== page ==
Wine Is Healthy Right? It Has Those Intoxicants, I Mean Antioxidants…

Don’t you just love how we justify everything? I can’t wait for a new research study to report that people who ate one serving of Oreos and Reeses Peanutbutter Cups per day for 30 days experienced better sleep and more active sex lives than those who didn’t. A dream come true. (Please note this a facetious example and not an actual research study…that I know of.)

We can justify that any food is good for us or bad for us – it just depends on our priorities.

Food Is Not Good Or Bad (except for poisonous berries…those are bad)

In another article, Everything You Eat Is Bad For You, we discuss how easy it is to find the negatives in almost any food. This can leave us feeling defeated and confused.

We need to eat; but if there are negative aspects of every food available for purchase, what on earth should we buy?

It all boils down to what we value and what our goals are.

Wine is a perfect example of a food that has obvious negatives (alcohol and sugar content) and studied positives (antioxidant and cholesterol regulating content).

It is clear that drinking a bottle of wine each day after work will make any person feel lousy over time and give the liver and pancreas a run for their money. However, it is encouraged that a glass of wine be consumed each day in order to reap the studied health benefits.

So, how many glasses should we drink to maximize the health benefits without risking any health losses?

No one knows this answer with certainty!

Health Is Like A Pendulum (with a dynamic equilibrium)

Health is like the pendulum of a clock. When the pendulum is moving, time ticks on. When the pendulum stops, time stops. Balance, therefore, is not achieved by reaching an equilibrium, but by continuous movement about an equilibrium. And in our reality, the equilibrium is dynamic.

Though there is a fine line between what is beneficial and harmful, finding that line is not necessarily the key to good health and, therefore, should not be our focus.

Instead, we should focus more on our overall patterns of behavior and whether our behavior aligns with our personal health goals.

We can listen to the scientists, nutritionists, magazines, and our mothers all we want. Everyone has an opinion with justified reasoning why we should or should not eat certain foods and how much is enough.

Ultimately, we have to make our own decisions about what is acceptable to put into our bodies and how much is acceptable.

Decide What Foods Are “Too Extreme”

Instead of a “bad” list, it is useful to make list of foods that are “too extreme” to consume. This narrows our “swing” about the dynamic equilibrium of health.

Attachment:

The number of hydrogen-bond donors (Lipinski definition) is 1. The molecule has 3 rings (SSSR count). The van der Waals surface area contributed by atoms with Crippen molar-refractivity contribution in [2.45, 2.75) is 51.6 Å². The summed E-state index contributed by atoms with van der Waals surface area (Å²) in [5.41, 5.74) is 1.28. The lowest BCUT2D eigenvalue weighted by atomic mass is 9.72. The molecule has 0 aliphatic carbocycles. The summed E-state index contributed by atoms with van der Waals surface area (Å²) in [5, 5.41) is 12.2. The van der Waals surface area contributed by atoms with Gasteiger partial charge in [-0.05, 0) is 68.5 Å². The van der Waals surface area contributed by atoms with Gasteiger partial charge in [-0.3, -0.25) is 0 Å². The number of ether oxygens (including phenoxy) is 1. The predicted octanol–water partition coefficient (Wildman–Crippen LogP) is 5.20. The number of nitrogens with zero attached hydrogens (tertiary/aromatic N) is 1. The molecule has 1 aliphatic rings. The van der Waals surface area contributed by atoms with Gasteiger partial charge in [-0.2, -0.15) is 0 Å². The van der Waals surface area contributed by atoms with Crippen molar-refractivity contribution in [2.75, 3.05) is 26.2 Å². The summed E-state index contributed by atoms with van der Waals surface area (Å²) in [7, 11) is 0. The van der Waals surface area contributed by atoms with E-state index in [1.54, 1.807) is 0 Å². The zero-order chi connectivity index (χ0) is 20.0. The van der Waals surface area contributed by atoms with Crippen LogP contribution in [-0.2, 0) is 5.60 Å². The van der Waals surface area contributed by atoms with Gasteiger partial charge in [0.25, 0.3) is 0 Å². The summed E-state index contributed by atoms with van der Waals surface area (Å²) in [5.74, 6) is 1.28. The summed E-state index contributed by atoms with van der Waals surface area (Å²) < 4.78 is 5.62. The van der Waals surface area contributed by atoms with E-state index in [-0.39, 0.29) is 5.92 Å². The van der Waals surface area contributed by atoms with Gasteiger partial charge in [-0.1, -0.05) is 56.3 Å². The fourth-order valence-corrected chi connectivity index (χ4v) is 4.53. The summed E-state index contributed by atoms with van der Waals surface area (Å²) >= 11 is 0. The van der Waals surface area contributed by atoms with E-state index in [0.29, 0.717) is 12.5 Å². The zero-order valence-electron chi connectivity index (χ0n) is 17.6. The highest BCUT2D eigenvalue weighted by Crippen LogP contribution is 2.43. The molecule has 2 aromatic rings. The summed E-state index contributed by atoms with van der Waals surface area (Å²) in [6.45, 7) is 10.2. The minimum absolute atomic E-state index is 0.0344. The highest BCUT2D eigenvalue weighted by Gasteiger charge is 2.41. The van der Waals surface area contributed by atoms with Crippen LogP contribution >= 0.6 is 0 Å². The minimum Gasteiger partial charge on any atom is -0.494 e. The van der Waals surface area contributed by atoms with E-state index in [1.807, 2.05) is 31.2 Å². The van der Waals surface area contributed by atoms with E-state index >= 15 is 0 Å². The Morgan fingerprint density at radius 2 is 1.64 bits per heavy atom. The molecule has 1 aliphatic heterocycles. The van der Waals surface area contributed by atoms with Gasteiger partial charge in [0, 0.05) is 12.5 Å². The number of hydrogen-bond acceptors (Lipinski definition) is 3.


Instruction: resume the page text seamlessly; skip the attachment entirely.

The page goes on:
Examples of foods that can easily go on the “too extreme” list:

– Items that contain partially hydrogenated oils (because our bodies aren’t great at breaking them down, so they clog our arteries and make us real fat fast)

– Items that contain mostly hard-to-pronounce ingredients (that make the items seem more like a science experiment than food)

– Items that contain too many extraneous ingredients (that make us wonder if we are actually buying the food that is advertised on the front of the packaging)

Decide What Foods Are “Within An Acceptable Range”

Instead of making a “good” list, it is very useful to make a list of foods that are “within an acceptable range.” These are foods that fall within the “natural swing” of our pendulum. Examples include:

– Fruit

– Vegetables

– Herbs

– Whole grains

– Blah, blah, blah

We all know what foods fall “within an acceptable range.” These are foods that provide energy and nutrient support to our natural bodily functions. They are foods that make us feel good and allow us to do more in life.

The big problem is that we get bored with these foods because the “too extreme” foods seem way more exciting.

We discuss this problem in another article, Eating Donuts Is Like Skydiving For Taste Buds; but for now, let’s focus on our acceptable range.

When we know what our personal health goals are, we can more clearly set boundaries for what foods are acceptable.


What are your health goals? Now look in your refrigerator. Does the food in your fridge align with your goals?

Right here, right now, define your food boundaries. Based on what is truly important to you, clearly state which foods are not acceptable for you to eat.

Be realistic and specific. Don’t say that all junk food is off limits. Specifically state which foods are off limits. Just pick two or three to start. As you get the feel for your health “swing,” you’ll be able to make more adjustments.


(photo credit: uncalno tekno via flickr cc)

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